It's not that Facebook wasn't a good idea. In theory, it was an excellent idea. A forum where folks can go to share their thoughts, photos and updates from their lives and their families. Here is the issue with it however - there is no filter. Anyone can share anything.
Anyone. This means truly anyone. Need you have experience in the area you are sharing about? Nope. Do you have to have taken a class (or even read an article) about the thing you are commenting on? Not at all. Anyone can share anything.
We've always been free to share anything, but prior to social media everyone didn't have a voice. Now to be fair, it just isn't Facebook's fault. Twitter, Instagram, Snap Chat, blogging, and even the comments section on YouTube or any media site should share equal parts of the blame. Until these things came to life, not everyone had a platform and information was vetted by some sort of gatekeeper before it was posted (if it found a place to be posted at all).
Now some good certainly has come from all of this, but more and more I am beginning to believe we, as a society, are worse off than previous generations thanks to the ability given to everyone to share their ideas and beliefs. The world has always been filled with idiotic, racist, sexist, and other stupid thoughts...but prior to the Internet and social media specifically, many people were unable to share those thoughts because they did not have a platform.
But I suppose this is the price we pay for all good inventions. They all have their good sides and their bad sides.
As a full-time high school teacher, I think I can officially speak for my colleagues everywhere and say that once the calendar flips to May, we've officially rounded the corner and are headed towards the finish line.
The end is in sight. Another school year is about to wrap up, and, according to both faculty and students, not a moment too soon.
But recently online I was reminded just how much these upcoming three months off appear to some people when I was told that teacher's contracts are practically "entitlement programs" and that we should be "professionals" and spend our time away from the kids in professional development so that students wouldn't have to take those days off during the year.
I called this person out of touch. And quite frankly, they are. They are out of touch with how teachers are paid, how teachers work, how students best learn and what students need. I tried to argue my points, to educate this person if you will, but he had an answer for everything (as those who are wrong usually tend to do). So I did something I usually don't do.
I dropped it.
This isn't usual for sure if you know me. I like to debate. Arguments are a pastime of sorts for me, but in this particular case I stepped back and decided it wasn't worth it. No matter what I said, what data I presented, what facts I threw at him, his mind was made up - and nothing was going to change it.
It doesn't matter that even though we "only work 180 days" I figured out my hourly wage based on the time working and it made me cry. It doesn't matter that even though I will spent time with my kids and take a few trips this summer that much of the time I will be developing new curriculum, lessons and more. And it didn't matter that even though I get "all this time off" that we are not paid for any of it. I should be happy to come in on my own time and learn if I care about my job. He had all the answers (and more)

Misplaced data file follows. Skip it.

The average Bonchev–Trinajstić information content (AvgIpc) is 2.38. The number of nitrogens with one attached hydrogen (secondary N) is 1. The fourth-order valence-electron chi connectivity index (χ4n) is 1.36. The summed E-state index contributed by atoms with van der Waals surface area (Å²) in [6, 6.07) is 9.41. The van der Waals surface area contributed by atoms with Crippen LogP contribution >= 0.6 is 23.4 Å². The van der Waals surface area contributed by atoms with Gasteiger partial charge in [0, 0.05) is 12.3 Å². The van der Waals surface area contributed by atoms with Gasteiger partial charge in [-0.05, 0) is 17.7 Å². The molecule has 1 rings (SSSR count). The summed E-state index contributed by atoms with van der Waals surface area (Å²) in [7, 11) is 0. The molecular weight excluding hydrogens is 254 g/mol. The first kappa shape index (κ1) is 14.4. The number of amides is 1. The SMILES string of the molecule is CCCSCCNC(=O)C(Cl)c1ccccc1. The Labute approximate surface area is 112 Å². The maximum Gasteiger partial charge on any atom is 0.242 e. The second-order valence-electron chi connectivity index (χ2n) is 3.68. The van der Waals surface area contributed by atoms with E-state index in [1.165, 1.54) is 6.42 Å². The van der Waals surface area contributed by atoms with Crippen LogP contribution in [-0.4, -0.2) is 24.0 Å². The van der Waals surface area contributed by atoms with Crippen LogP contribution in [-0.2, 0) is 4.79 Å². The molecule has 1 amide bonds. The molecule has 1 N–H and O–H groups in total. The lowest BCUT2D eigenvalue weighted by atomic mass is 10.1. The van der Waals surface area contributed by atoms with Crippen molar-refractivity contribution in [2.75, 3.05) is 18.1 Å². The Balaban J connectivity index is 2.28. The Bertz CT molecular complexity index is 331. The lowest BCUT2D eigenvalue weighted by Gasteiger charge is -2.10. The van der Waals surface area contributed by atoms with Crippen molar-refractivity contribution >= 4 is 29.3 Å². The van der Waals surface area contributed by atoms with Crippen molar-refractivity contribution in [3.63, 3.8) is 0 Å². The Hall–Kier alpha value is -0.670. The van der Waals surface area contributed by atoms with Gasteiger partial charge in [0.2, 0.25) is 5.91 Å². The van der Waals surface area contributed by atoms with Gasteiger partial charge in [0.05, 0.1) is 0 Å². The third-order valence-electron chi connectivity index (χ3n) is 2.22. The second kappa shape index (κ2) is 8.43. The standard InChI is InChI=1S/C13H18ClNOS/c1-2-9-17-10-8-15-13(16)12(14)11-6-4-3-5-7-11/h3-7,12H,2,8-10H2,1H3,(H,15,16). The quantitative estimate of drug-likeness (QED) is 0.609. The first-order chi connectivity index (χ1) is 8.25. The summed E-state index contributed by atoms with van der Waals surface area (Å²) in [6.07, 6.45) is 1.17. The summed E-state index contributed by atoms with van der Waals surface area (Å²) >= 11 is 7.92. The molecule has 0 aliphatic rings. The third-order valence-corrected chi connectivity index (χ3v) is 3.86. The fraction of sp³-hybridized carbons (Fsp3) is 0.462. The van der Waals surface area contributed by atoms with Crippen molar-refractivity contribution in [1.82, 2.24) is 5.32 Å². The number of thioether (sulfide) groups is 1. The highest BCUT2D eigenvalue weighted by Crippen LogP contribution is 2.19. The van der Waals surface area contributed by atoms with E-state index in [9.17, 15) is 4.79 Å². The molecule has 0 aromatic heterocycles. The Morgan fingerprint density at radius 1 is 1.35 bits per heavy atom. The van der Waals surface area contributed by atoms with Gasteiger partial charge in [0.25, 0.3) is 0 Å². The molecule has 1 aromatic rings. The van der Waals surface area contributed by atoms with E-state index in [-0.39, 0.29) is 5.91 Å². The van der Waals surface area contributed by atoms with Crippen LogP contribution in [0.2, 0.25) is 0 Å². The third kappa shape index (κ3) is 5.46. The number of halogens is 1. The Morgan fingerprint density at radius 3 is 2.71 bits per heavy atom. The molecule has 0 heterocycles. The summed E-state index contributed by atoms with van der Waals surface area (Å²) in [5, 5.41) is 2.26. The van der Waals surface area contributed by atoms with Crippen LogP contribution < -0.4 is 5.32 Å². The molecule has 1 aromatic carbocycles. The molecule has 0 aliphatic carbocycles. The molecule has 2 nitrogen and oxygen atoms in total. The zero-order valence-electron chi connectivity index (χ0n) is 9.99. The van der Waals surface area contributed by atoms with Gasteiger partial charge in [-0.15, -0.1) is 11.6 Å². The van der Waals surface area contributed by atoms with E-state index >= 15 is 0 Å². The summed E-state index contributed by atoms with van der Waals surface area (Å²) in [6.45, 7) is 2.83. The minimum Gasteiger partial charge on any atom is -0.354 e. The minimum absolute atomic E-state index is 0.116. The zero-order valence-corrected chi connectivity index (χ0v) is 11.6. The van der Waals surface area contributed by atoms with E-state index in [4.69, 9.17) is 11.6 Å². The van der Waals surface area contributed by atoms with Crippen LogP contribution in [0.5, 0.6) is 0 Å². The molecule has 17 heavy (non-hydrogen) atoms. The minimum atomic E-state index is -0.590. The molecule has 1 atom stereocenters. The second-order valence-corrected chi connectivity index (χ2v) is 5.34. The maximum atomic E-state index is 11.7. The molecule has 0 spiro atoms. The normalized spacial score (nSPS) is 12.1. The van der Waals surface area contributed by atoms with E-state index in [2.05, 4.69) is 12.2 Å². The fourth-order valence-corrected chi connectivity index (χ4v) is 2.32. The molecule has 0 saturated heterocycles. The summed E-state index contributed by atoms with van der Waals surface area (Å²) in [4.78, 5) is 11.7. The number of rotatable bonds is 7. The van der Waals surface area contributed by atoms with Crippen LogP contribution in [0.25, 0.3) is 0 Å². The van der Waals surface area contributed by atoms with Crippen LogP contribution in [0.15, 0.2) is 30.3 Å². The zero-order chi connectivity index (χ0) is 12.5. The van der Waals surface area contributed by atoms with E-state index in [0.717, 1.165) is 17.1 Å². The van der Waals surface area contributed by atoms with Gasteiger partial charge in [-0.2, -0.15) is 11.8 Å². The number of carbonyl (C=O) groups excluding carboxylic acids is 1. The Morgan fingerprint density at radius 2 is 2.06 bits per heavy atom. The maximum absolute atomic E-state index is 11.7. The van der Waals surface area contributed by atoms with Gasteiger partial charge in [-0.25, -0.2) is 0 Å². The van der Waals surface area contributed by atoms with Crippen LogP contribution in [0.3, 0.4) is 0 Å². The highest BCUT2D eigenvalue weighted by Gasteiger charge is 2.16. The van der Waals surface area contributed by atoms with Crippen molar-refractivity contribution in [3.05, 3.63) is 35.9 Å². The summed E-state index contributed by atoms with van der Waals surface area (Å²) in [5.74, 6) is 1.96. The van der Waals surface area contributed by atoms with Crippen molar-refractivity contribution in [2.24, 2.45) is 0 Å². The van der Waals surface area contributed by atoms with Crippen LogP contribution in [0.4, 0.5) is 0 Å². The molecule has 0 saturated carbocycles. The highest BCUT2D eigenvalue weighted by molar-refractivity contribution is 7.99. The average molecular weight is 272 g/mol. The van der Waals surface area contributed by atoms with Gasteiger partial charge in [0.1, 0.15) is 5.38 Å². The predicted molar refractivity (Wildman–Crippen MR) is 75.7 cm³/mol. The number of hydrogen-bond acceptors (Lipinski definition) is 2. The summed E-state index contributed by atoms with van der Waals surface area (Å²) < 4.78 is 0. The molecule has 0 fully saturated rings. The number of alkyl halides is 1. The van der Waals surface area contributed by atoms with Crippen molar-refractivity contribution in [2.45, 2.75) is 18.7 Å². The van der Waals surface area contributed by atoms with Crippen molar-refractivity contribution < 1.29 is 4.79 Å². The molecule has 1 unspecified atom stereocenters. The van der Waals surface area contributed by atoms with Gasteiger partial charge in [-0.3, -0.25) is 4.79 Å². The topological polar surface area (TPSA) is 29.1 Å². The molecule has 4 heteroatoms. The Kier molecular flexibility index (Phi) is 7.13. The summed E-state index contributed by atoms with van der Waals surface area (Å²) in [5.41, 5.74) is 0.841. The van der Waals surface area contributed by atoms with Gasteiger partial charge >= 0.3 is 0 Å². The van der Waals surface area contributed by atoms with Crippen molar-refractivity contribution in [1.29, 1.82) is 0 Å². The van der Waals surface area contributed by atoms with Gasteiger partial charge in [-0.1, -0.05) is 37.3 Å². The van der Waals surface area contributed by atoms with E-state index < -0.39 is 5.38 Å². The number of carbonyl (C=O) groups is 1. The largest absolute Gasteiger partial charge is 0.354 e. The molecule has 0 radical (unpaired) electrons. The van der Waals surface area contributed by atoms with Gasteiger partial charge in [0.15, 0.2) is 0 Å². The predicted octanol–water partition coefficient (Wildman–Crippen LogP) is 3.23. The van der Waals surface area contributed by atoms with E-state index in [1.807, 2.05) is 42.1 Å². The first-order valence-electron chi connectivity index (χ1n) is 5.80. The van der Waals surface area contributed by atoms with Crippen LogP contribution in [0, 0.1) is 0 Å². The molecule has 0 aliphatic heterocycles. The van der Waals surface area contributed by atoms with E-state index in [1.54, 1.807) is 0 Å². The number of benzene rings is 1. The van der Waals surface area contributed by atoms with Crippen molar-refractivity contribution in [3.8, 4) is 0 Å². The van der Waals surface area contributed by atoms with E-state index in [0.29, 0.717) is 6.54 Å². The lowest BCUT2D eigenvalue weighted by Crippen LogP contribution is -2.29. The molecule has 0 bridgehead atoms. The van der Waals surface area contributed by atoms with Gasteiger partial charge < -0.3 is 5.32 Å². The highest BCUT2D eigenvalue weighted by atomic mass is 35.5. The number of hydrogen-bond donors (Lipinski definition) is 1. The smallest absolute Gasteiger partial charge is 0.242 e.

Let's get something straight right away: the medium of "television," the means of telling stories and providing entertainment by way of pictures and sound, is not dead...never will be dead, and will in fact outlive us all. But the method in which we consume it...well now that is a different story.
I've had a dream, although it is a far-fetched one, to work at NBC one day. Specifically, at 30 Rockefeller in Manhattan. Earlier this year I typed up some sub plans in the basement of the building while traveling in New York, but that doesn't mean I am going to cross this goal off the bucket list just let.
However, the longer it takes me to accomplish this goal, the more I am becoming convinced that NBC as we know it will not be a thing in about 15-20 years...especially after reading this article from Advertising Age magazine:
Read the article and then come back here and tell me what you think. Is NBC (along with CBS, ABC and FOX) dead as we know them? Or is Ms. Palmer blowing things out of proportion?
What happens in a year's time. Well a whole hell of a lot actually. This time last year, April 8, 2016, was the last time I updated this blog. And I am not even going to begin the type out the laundry list of things that have happened since then. Some of it has been good. Some has been bad. Some have been very public changes (i.e. elections), others have been more private (i.e. none of your damn business).
Either way, I'm thinking I'm back...least for a little bit. I spent a lot of last year writing for some publications (click here to read), but as of right now I think I am needing a break. Plus as we approach summer I'm going to have some cool things to share with everyone...so it is time. Let's fire back up the blog machine and see where it takes us.
Right now this is as far as it is taking us. You can't expect me to cannonball back into the pool now can you?
Chris Thomas is a full-time teacher, part-time freelance writing, father of three, and most importantly, a very, very tired man.
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